As part of a county initiative, Madison Children’s Museum, the Clean Lake Alliance of Dane County and others received more than $17,000 through grants from the County’s Environmental Council.
The council awarded the grants to organizations dedicated to education and conservation efforts for either program or equipment funding. The money will maintain a homing pigeon program at the museum, and also go toward purchasing new lake monitoring equipment at the Clean Lake Alliance.
Madison Children’s Museum education director Kia Karlen said $1,000 of the grant money will help purchase equipment for the museums homing pigeon program, which aims to educate and excite children about past forms of technology. She said the program falls under an umbrella of Urban Nature Programming designed to connect city children with nature.
The museum already has a pigeon loft on the roof of the building, and funding will go toward maintaining the equipment needed to transport the pigeons, Karlen said. This is vital because homing pigeons are only capable of one-way communication, meaning they can only fly back to the loft.
“It’s really a wonderful program that ties together the history of how people communicated, and of course they get to learn about the pigeons themselves,” Karlen said.
Homing pigeons were used as a means of communication all the way up to the first World War, so they provide a good way to engage students in retro technology, Karlen said. The museum has a number of similar programs where educators take modern tools and show children their earliest stages.
The Environmental Council consists of two supervisors and five citizen members with the goal of protecting water and land sources, Mindy Habecker, Dane County natural resource and community development educator said. The grant program began with a mere $1,000 in the ’90s before growing into a more substantial program, she said.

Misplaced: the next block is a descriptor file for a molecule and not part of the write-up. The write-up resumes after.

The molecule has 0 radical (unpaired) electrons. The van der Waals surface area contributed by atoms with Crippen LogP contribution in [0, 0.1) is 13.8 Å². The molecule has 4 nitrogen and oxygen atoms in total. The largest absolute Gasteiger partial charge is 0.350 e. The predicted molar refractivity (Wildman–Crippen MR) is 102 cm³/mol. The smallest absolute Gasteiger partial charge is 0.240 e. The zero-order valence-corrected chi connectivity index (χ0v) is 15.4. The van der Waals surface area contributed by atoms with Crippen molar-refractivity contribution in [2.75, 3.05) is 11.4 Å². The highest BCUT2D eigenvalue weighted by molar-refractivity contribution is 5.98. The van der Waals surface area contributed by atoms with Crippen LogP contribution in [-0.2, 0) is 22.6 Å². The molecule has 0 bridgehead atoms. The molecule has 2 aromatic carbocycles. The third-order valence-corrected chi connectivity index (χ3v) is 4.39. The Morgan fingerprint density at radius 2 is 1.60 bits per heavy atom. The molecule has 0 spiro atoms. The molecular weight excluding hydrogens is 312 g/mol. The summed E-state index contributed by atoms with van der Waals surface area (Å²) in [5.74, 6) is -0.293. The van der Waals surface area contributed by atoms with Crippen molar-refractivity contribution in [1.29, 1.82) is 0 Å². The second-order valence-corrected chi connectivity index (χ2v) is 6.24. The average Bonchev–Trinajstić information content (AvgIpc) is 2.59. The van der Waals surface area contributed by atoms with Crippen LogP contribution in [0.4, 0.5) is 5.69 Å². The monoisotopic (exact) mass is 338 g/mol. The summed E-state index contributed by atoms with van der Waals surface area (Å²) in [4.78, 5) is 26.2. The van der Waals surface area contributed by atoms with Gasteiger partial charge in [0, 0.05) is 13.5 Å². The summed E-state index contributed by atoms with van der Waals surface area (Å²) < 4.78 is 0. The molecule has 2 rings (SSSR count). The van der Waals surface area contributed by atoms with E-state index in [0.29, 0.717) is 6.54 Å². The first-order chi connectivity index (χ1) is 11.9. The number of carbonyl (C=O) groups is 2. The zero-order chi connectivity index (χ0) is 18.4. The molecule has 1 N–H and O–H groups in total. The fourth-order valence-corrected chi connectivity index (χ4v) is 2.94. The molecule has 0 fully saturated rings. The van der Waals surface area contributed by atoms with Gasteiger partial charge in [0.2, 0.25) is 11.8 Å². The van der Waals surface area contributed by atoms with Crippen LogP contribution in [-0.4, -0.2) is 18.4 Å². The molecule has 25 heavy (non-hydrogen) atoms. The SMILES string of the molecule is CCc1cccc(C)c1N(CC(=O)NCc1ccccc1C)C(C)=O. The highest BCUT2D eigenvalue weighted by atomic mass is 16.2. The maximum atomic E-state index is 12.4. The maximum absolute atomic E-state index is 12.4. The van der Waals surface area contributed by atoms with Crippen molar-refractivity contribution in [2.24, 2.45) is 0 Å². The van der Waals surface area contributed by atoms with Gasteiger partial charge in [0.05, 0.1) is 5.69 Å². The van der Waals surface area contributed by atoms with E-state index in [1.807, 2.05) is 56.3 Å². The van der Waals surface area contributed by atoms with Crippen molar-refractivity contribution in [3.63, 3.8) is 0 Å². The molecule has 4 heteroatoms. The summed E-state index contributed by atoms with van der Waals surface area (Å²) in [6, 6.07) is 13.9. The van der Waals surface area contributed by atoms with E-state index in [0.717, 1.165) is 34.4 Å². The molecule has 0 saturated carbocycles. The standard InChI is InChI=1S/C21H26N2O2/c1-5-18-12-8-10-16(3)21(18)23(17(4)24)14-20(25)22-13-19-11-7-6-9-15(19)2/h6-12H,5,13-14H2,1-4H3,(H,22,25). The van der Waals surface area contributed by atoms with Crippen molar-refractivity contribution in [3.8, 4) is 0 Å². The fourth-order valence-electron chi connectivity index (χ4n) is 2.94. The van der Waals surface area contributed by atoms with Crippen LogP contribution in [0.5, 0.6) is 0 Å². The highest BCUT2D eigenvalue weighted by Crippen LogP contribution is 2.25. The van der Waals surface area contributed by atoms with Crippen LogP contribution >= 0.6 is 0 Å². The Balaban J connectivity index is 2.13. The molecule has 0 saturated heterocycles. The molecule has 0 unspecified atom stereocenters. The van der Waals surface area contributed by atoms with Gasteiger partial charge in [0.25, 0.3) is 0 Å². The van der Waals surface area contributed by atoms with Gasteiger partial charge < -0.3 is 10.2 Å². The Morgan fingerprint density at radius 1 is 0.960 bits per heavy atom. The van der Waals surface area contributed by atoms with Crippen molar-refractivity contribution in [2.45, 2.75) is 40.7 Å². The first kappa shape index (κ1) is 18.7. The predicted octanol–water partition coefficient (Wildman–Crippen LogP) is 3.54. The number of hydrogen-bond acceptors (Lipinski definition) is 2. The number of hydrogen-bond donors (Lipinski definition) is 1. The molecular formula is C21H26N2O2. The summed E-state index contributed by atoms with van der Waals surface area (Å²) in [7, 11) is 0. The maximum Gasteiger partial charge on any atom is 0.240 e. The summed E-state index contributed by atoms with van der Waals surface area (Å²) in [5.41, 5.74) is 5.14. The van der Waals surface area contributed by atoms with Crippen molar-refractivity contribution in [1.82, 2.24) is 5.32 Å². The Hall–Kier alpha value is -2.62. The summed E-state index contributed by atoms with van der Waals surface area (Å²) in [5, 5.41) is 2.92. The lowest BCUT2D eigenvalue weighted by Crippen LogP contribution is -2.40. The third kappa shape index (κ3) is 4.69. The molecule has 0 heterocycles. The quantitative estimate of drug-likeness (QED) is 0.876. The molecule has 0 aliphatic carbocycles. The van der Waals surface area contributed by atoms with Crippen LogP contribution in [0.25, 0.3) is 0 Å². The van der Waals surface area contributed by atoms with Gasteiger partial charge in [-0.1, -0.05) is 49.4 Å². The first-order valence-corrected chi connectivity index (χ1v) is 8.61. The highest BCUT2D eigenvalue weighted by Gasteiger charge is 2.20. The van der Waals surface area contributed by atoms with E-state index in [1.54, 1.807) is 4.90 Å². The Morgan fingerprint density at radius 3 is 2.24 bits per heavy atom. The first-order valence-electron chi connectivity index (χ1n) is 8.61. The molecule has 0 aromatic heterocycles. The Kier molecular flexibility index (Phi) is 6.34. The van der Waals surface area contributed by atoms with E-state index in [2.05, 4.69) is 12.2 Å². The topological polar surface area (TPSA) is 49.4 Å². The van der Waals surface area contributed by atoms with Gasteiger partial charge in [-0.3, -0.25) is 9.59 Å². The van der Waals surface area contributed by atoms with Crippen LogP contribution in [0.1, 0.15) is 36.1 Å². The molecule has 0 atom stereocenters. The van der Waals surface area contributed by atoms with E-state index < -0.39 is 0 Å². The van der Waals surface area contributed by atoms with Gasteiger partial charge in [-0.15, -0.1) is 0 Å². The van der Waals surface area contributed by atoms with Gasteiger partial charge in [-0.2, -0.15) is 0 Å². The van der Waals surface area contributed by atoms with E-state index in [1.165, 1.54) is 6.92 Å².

In determining grant recipients, Habecker said the council looks for applicants that demonstrate the money will go toward sustained public and environmental benefit.
She said the homing pigeons would allow more community children to learn about animals and therefore their environment.
“Every single one of the projects that were founded were compelling in their own way,” Habecker said. “Many are really grassroots non-profit organizations that aren’t looking for a lot of money but have the energy to get something down on the ground.”
The grant money will also fund more direct environmental applications, such as the monitoring surrounding lakes.
Clean Lake Alliance spokesperson Adam Sodersten said his organization is dedicated to cleaning lakes within the Yahara watershed and, by extension, increasing recreational use of the lakes. He said when more people use the lakes, they tend to care more about water quality and thus provide more political pressure to ensure they stay clean.
Keeping the lakes clean means reducing algae-inducing phosphorus, Sodersten said. To this end, the county funds will go toward monitoring devices designed to measure conditions in the middle of subject lakes.
Already, the alliance relies on volunteers to monitor lake clarity around the shore, Katie Nicholas, Clean Lakes Alliance watershed coordinator, said. The grant provides $2,500 for YSI meters to detect dissolved oxygen, temperature and water clarity at significant depth.
Nicholas said taking measurements in the middle of the lakes is critical because the center of lakes are the most representative of the lake health as a whole. Using samples from the middle of the lake and comparing it to observations near the shore also allows researchers to make more inferences regarding trends in the lake condition.
Sodersten said the Clean Lake Alliance hopes they can eventually dramatically reduce phosphorous by encouraging use of the lake and providing accurate information.
“Our goal is to reduce phosphorus levels by 50 percent by 2025,” Sodersten said.
The county awarded funds to 14 other organizations to combat other environmental issues, such as invasive species. The grant is funded by Dane County’s Land and Water Legacy Initiative and local businesses.